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The Tennessee Senate Judiciary Committee met to discuss Senate Bill 1834, which would authorize the death penalty as punishment for the rape of a child. The bill, sponsored by Republican Sen. Jack Johnson, would apply to various forms of child rape. During the meeting, Democratic Sen. London Lamar proposed an amendment that would require mental health counseling for the child throughout the legal process, arguing that the pressure of potentially sentencing someone to death could prevent children from speaking up about the abuse they endured. However, this amendment was met with opposition from other committee members.

Senator Yager, the bill’s sponsor, strongly disagreed with Lamar’s proposed amendment, stating that the mental health of the child is most affected at the time of the rape, not during the trial. Despite Lamar’s concerns about the potential impact on victims, the District Attorney’s office, lawyers, and child advocates testified in favor of the bill. District Attorney General Stephen Crump argued that the bill would not put the burden of executing the rapist on the child victim, but rather on the perpetrator. In response, Lamar expressed her belief that the bill could lead to situations where children are forced to kill someone close to them.

After a lengthy debate and testimony, Lamar motioned to send the bill to summer study for further research and consideration. However, the committee ultimately voted against this motion and proceeded to vote on the bill itself. In their final statements, Republican Sen. Kerry Roberts and Committee Chairman Todd Gardenhire clarified that a vote against the bill did not signify opposition to the death penalty for rape cases, but rather concerns about the specifics of the bill. Despite the divided opinions, the bill passed with five members in favor and four opposed, moving it to the Senate Calendar Committee for further review.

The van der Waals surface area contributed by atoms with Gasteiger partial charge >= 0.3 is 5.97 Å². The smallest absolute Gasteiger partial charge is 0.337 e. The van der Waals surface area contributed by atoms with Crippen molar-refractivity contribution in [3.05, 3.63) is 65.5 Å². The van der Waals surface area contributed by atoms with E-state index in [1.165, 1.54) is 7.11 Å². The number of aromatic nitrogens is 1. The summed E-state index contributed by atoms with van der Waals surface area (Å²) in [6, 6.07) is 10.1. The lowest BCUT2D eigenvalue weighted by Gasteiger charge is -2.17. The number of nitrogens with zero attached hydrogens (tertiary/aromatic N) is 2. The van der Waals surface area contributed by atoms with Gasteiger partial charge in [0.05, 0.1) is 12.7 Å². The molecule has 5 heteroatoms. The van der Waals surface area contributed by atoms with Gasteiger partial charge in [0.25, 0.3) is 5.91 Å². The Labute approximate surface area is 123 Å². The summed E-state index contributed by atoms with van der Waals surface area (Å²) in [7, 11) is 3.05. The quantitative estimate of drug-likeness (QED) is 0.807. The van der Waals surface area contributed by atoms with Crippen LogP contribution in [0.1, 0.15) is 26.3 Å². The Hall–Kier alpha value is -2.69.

Tennessee currently allows capital punishment and is among the 27 states that have the death penalty. However, the state does not currently allow for capital punishment in non-homicide cases. Only seven other states permit the death penalty for certain child rape offenses. The passing of SB1834 would expand the scope of cases in which the death penalty could be applied in Tennessee, specifically for child rape crimes. The contentious debate and vote on this bill reflect the complex and sensitive nature of seeking justice for child victims of sexual abuse, while also considering the implications and moral implications of using the death penalty as a form of punishment.

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